Barney's Version Movie Review

Barney Has a Bit of a Drinking Problem
Barney Has a Bit of a Drinking Problem
Barney is hardly ever without a cigar
Barney is hardly ever without a cigar
Barney & Rachelle Lefevre, wife #1
Barney & Rachelle Lefevre, wife #1
Wedding #1 Barney and Rachelle "well I thought it was yours" Lefevre
Wedding #1 Barney and Rachelle "well I thought it was yours" Lefevre
Barney & Dad, in the bag at wedding #2
Barney & Dad, in the bag at wedding #2
Barney & #2 Minnie Driver
Barney & #2 Minnie Driver
Heart to heart talk with Dad--"All right, let's do it." (It=#3 Rosamund Pike)
Heart to heart talk with Dad--"All right, let's do it." (It=#3 Rosamund Pike)
Barney's Wife #3 Rosamund Pike
Barney's Wife #3 Rosamund Pike
Barney and #3
Barney and #3

"Barney's Version" A Brief Review

Barney's Version is a comedy based on Mordecai Richler's novel which covers Barney Panofsky's life as a young man in Rome with his boozed and druggy artist and writer friends, his three marriages and three divorces and continues through Barney's career as a successful producer of TV soaps. Barney drinks too much and is never without a cigar. As you will see, he's quite impulsive. Many might consider him obnoxious. Barney's father, played by Dustin Hoffman, is a retired Montreal policeman who also drinks too much and is quite a womanizer.

Barney marries wife number one in Rome, played by Rachelle Lefevre, when she tells him she's expecting his baby. A few months later when the baby is born the obstetrician emerges from the delivery room and asks Barney to help locate the still born baby's father. Barney is puzzled until he's informed by the that the baby isn't white. Barney doesn't react well to this little surprise, and at first opportunity punches out his black friend and confronts Rachelle whose only response was "Well, I thought it was yours." Result: divorce number one.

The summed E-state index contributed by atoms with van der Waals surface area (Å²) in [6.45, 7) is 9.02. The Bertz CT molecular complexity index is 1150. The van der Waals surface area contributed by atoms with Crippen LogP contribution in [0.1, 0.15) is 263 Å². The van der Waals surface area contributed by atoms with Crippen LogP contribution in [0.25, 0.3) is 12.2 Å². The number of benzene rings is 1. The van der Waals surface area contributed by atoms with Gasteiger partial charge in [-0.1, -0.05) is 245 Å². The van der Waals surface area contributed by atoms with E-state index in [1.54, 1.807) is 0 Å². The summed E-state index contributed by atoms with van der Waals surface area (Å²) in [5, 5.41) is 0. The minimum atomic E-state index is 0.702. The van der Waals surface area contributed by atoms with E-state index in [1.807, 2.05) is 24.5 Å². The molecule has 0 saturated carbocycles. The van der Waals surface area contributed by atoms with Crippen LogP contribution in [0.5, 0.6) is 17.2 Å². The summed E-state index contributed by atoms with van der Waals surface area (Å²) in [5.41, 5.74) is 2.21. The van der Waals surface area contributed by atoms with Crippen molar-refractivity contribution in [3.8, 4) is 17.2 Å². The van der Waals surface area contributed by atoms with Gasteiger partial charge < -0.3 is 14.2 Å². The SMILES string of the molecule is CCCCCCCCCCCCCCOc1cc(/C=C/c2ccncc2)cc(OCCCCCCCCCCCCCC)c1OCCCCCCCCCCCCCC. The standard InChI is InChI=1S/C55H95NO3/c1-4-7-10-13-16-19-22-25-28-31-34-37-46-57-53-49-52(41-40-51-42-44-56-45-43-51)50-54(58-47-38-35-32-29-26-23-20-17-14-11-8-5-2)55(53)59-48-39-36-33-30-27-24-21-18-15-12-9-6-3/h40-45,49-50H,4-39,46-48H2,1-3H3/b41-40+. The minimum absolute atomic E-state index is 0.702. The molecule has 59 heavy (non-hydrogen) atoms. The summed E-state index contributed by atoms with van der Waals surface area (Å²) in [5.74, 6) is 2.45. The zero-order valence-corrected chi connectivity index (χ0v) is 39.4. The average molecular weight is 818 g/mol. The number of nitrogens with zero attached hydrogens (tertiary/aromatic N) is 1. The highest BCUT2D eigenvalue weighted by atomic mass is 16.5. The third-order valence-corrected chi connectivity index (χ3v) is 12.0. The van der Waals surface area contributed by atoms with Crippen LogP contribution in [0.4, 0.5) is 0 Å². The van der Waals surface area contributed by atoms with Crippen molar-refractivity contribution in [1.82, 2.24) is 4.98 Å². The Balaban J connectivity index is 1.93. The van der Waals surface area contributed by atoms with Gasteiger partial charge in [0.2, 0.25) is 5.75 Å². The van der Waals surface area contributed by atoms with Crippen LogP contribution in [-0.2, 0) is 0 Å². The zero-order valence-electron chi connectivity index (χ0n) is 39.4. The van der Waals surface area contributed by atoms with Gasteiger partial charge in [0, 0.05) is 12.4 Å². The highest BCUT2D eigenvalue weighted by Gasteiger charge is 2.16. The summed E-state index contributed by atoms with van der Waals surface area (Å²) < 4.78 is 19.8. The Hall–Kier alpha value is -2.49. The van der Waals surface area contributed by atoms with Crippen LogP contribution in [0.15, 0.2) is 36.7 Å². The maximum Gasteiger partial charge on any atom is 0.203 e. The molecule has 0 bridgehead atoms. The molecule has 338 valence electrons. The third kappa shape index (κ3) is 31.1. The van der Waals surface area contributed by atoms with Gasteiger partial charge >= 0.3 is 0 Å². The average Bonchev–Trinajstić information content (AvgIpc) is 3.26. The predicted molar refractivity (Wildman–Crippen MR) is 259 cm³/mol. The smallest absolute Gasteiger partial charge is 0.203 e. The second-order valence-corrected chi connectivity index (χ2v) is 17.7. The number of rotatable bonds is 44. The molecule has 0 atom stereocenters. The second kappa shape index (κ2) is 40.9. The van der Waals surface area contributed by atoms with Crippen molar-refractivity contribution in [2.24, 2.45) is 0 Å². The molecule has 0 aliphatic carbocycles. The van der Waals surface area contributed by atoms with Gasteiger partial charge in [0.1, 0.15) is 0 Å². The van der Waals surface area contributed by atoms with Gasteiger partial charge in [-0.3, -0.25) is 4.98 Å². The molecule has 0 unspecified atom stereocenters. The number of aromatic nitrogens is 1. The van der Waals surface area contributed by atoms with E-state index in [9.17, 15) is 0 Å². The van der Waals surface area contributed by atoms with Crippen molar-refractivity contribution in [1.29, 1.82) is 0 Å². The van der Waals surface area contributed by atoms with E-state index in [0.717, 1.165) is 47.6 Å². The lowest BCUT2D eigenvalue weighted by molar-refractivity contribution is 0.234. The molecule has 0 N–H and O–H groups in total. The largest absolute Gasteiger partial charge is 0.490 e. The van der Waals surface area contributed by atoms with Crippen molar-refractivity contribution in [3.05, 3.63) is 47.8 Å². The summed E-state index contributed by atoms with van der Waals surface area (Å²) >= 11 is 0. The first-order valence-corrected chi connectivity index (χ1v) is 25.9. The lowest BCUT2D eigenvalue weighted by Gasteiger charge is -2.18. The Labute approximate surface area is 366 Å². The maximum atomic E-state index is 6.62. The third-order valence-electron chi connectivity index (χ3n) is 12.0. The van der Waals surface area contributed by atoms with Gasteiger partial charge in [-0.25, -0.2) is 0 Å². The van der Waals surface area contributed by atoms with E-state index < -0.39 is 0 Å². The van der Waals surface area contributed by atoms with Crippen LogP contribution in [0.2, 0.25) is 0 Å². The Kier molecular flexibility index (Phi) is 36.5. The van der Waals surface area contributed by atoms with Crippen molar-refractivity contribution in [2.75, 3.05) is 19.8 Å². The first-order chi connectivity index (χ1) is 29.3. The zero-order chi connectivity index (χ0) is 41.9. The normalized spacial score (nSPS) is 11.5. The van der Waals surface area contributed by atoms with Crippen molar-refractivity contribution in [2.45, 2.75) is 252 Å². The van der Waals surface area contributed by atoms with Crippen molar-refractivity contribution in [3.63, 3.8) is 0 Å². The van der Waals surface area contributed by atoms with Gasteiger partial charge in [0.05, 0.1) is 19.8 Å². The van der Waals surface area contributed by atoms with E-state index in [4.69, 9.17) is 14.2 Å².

Later, Barney falls for Minnie Driver back in Montreal. Her parents are wealthy Montreal Jews who at their meet-the-family dinner are mortified by Barney's table manners and his father's crude cop jokes. Nevertheless, they consent to the marriage and schedule a huge wedding complete with the cream of Montreal Jewry. Barney and his father ignore the guests and get drunk at the reception while watching the Montreal Canadiens on TV playing for the Stanley Cup. Minnie's father tells the bartender to stop serving Barney's father which doesn't go over well with Barney or his father. About then Barney spots a beautiful woman across the room and falls for her head over heels. He bails on the wedding reception and manages to get on the train with her for New York. She talks him into getting off and returning to his new wife.

He stays married to Minnie until he catches her in bed with his old druggie writer friend from Rome who drops in looking for a place to dry out. Again, Barney reacts unfavorably, gets drunk and assaults his friend who disappears into the lake after Barney fires a couple of shots with the pistol his father gave him for a wedding present. The movie doesn't make it clear whether Barney's shots hit his friend or not. Barney searches but is unable to find the body. He calls the police who suspect foul play when they find Barney's pistol with two empty cartridges. But without a body no charges are brought.